The NGOs tried to keep this dispute from becoming a public debate as they all agree that putting these issues into the news would probably reduce contributions even more. NGOs are, for the most part, charitable organizations that take money from individuals, organizations and governments, and use it for charitable work in foreign countries. The Red Cross is one of the oldest, and best known NGO (dating back to the 19th century). In the mid-20th century, the UN became the largest NGO. Actually, the Catholic Church could be considered one of the first major NGOs, as it organized large scale charity efforts over a thousand years ago. But in the late 20th century, the number of NGOs grew explosively. Now there are thousands of them, providing work for hundreds of thousands of people. The NGO elite are well educated people, usually from Western countries who solicit donations or go off to disaster areas and apply money, equipment and supplies to alleviate some natural or man-made disaster. Governments have been so impressed by the relative efficiency of NGOs that they have contracted them to perform foreign aid and disaster relief work that was once done by government employees.

Problems, however, have developed over the years. The Western employees of NGOs, while not highly paid, are infused with a certain degree of idealism, and bring to disaster areas a bunch of outsiders who have a higher standard of living and different lifestyles than the locals. Several decades ago, the main thing these outsiders brought with them was food and medical care. The people on the receiving end were pretty desperate, and grateful for the help. But NGOs have branched out into development and social programs.

These new activities caused unexpected problems with the local leadership. Development programs disrupt the existing economic, and political, relations. This is especially the case if the NGOs try to change the way things are done. The local leaders are often not happy with this, as the NGOs are not always willing to work closely with the existing power structure. While the local worthies may be exploitative, and even corrupt, they are local, and they do know more about popular attitudes and ideals than the foreigners.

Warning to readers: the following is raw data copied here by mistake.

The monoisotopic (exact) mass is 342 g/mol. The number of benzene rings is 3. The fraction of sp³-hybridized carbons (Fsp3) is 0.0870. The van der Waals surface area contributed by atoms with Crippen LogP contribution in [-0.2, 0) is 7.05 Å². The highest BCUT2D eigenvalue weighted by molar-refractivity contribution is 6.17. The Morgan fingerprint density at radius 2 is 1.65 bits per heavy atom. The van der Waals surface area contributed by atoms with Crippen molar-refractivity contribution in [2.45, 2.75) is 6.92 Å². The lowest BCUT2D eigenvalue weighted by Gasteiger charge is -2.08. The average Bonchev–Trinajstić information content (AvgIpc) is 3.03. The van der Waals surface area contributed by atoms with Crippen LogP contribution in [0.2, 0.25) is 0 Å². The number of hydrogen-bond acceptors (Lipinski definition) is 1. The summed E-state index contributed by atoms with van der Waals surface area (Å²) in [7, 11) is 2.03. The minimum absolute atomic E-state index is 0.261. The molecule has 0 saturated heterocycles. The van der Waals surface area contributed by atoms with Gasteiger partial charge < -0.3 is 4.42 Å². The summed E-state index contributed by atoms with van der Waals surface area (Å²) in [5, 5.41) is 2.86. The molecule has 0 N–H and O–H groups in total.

NGOs with social programs (education, especially educating women, new lifestyle choices and more power for people who don't usually have much) often run into conflict with the local leadership. Naturally, the local politicians and traditional leaders have resisted, or even fought back. Not surprisingly local governments will sometimes try to regulate or expel NGOs. That often includes local NGOs who were doing some of the same work as the foreign ones. In these cases the government is responding to complaints from old school tribal and religious leaders who are unhappy with all these foreigners or urban locals pushing alien ideas and upsetting the ancient ways in the countryside.

NGOs are not military organizations, but they can fight back. They do this mainly through the media, because they also use favorable media coverage to propel their fund raising efforts. NGOs will also ask, or demand, that the UN or other foreign governments send in peacekeeping troops to protect the NGOs from hostile locals. This had disastrous results in Somalia during the early 1990s. Some NGOs remained, or came back, to Somalia after the peacekeepers left. These NGOs learned how to cope on their own, although with increasing difficulty. The NGOs hired local muscle for protection, as well as cutting deals with the local warlords. But eventually the local Islamic radicals became upset at the alien ideas these Western do-gooders brought with them, and began to chase the NGOs out.

MSF manages to avoid expulsion by providing much needed medical services but in a place like Afghanistan this means treating Islamic terrorists who have been wounded and trying to prevent the local government from knowing. But the local officials do know and usually consider it the cost of medical aid that is supposed to be free.